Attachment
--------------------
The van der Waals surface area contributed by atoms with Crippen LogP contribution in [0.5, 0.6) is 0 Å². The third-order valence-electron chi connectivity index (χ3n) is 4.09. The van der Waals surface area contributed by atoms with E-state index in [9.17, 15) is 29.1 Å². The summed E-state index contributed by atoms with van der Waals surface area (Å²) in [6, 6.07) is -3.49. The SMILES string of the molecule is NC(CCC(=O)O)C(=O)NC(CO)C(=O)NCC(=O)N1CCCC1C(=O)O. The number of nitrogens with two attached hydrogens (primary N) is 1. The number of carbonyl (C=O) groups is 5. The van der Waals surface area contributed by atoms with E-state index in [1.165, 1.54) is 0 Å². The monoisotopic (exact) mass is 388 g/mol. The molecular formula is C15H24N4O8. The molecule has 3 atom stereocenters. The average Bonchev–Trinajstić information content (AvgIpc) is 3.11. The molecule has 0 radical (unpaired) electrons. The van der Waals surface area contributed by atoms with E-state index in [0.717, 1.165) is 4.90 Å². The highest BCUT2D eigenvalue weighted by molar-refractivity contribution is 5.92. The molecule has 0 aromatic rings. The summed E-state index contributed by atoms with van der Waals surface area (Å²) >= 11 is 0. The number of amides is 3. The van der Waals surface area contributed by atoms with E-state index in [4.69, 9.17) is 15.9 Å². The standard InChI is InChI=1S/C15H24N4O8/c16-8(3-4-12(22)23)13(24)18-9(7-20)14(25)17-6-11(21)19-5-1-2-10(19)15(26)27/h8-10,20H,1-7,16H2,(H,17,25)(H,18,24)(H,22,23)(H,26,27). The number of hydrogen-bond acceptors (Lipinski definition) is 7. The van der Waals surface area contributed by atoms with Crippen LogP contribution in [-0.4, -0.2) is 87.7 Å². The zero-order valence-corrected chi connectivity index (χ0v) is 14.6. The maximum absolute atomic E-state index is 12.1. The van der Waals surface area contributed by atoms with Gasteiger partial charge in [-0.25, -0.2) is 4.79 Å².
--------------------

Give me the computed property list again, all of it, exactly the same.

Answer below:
The van der Waals surface area contributed by atoms with Crippen LogP contribution in [0.5, 0.6) is 0 Å². The third-order valence-electron chi connectivity index (χ3n) is 4.09. The van der Waals surface area contributed by atoms with E-state index in [9.17, 15) is 29.1 Å². The summed E-state index contributed by atoms with van der Waals surface area (Å²) in [6, 6.07) is -3.49. The SMILES string of the molecule is NC(CCC(=O)O)C(=O)NC(CO)C(=O)NCC(=O)N1CCCC1C(=O)O. The number of nitrogens with two attached hydrogens (primary N) is 1. The number of carbonyl (C=O) groups is 5. The van der Waals surface area contributed by atoms with E-state index in [1.165, 1.54) is 0 Å². The monoisotopic (exact) mass is 388 g/mol. The molecular formula is C15H24N4O8. The molecule has 3 atom stereocenters. The average Bonchev–Trinajstić information content (AvgIpc) is 3.11. The molecule has 0 radical (unpaired) electrons. The van der Waals surface area contributed by atoms with E-state index in [0.717, 1.165) is 4.90 Å². The highest BCUT2D eigenvalue weighted by molar-refractivity contribution is 5.92. The molecule has 0 aromatic rings. The summed E-state index contributed by atoms with van der Waals surface area (Å²) >= 11 is 0. The number of amides is 3. The van der Waals surface area contributed by atoms with E-state index in [4.69, 9.17) is 15.9 Å². The standard InChI is InChI=1S/C15H24N4O8/c16-8(3-4-12(22)23)13(24)18-9(7-20)14(25)17-6-11(21)19-5-1-2-10(19)15(26)27/h8-10,20H,1-7,16H2,(H,17,25)(H,18,24)(H,22,23)(H,26,27). The number of hydrogen-bond acceptors (Lipinski definition) is 7. The van der Waals surface area contributed by atoms with Crippen LogP contribution in [-0.4, -0.2) is 87.7 Å². The zero-order valence-corrected chi connectivity index (χ0v) is 14.6. The maximum absolute atomic E-state index is 12.1. The van der Waals surface area contributed by atoms with Gasteiger partial charge in [-0.25, -0.2) is 4.79 Å².